I’m on a quest for one hundred percent engagement. If our kids were more interested in what we do at school, then they will perform better in our classes. This vocabulary game is definitely fun, and it once again takes very little prep for the teacher. You can even have a student help organize the game and make the clue balls. Are you ready to learn how to facilitate Love it or Chunk it?
First , you make clues about your vocabulary words. You can do definitions, synonyms, antonyms, sentence completions, and etymology quite easily. This is what you will read to the students for their questions. Second, write each word largely on a sheet of colored paper or copy paper (I almost always have a student do this step). Third, ball them up and throw them around the classroom. Your kids will probably be more than happy to help you do this final step.
When you’re ready to play the game, split the class into two teams (you could use more if you have more clues to choose from — I recommend one team for every ten questions so if you plan on asking thirty questions, use three teams). Have each team send one student up to the middle or front of the room. I have a black line on my floor where students stand for games. Read the clue and say the magic word “Go.”
Students will begin opening each crumpled ball to check the word inside. If they’re not sure about it, they can show it to their team. The team can say “Love it!” or “Chunk it!” If the student agrees with his or her team that the ball contains the correct answer, then they yell “Love it!” at the teacher. If the answer is correct, then that student gets a point for his or her team and two more students come up to face off. If the student’s word or answer is incorrect, then the student has a thirty second wait penalty. If the student agrees with his or her team that the answer is incorrect, then he or she may ball it back up and chunk it across the classroom. Students can also get penalties for picking up more than one ball at a time.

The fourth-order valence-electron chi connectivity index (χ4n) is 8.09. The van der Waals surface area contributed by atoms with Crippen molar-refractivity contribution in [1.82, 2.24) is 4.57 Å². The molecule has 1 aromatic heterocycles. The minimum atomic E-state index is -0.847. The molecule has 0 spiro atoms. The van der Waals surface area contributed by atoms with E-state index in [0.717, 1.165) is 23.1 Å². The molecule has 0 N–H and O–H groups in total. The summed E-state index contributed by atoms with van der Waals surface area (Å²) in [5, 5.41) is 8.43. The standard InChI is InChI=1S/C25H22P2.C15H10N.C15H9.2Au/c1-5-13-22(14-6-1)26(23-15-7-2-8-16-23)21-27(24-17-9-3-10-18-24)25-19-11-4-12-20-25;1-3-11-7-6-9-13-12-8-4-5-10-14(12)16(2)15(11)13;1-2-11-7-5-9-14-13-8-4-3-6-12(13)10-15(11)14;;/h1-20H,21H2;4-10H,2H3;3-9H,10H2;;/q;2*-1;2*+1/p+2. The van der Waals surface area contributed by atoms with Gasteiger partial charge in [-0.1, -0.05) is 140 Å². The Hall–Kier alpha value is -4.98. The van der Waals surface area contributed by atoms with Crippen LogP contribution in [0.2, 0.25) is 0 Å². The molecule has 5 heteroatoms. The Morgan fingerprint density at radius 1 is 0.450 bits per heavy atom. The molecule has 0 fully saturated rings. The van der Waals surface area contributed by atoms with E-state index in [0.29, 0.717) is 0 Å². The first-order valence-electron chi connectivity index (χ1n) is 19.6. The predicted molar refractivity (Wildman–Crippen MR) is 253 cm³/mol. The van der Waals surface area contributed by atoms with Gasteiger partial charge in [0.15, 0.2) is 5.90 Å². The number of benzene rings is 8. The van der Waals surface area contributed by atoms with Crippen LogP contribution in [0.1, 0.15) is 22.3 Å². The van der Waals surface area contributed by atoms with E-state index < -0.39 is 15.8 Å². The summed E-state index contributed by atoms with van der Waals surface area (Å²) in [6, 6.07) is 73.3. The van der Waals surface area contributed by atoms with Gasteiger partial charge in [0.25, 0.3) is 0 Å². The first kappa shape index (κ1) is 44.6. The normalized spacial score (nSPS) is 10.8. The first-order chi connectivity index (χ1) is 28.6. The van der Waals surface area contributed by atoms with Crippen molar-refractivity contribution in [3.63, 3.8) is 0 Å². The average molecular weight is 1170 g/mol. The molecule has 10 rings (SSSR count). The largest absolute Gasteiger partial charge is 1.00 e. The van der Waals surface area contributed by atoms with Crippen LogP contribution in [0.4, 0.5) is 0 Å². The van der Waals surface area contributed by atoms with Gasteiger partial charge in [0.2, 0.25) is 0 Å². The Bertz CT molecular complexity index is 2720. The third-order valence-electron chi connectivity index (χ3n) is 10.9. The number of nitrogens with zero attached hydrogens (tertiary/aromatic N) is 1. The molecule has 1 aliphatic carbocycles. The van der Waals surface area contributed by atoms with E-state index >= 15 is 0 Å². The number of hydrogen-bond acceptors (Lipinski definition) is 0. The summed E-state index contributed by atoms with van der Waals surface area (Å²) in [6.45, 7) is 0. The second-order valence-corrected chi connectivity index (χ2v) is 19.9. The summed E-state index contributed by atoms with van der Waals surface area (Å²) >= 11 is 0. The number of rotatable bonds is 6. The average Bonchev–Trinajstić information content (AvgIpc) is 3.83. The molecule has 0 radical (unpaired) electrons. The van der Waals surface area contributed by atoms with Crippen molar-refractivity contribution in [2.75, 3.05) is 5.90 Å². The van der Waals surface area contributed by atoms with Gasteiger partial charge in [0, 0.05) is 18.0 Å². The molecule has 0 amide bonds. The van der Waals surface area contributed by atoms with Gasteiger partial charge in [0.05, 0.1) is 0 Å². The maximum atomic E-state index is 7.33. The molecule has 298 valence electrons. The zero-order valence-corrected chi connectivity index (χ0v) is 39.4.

Students love this game because it involves movement, and it is a competition. Kinesthetic learners in particular need to get up and do things. Movement helps them focus! Why not use a game that makes them think and move?
Love It or Chunk It? can be played in any subject area for vocabulary or anything else that would require looking for pre-determined answers. Math teachers could have students solve an equation and hide the answer in paper balls all around the room. Geography teachers could use maps of the fifty states, and science teachers can use properties of a species. There are so many ways to incorporate Love It or Chunk It? into your classroom.
I hope you Love It!
D’Lee, aka Mrs. P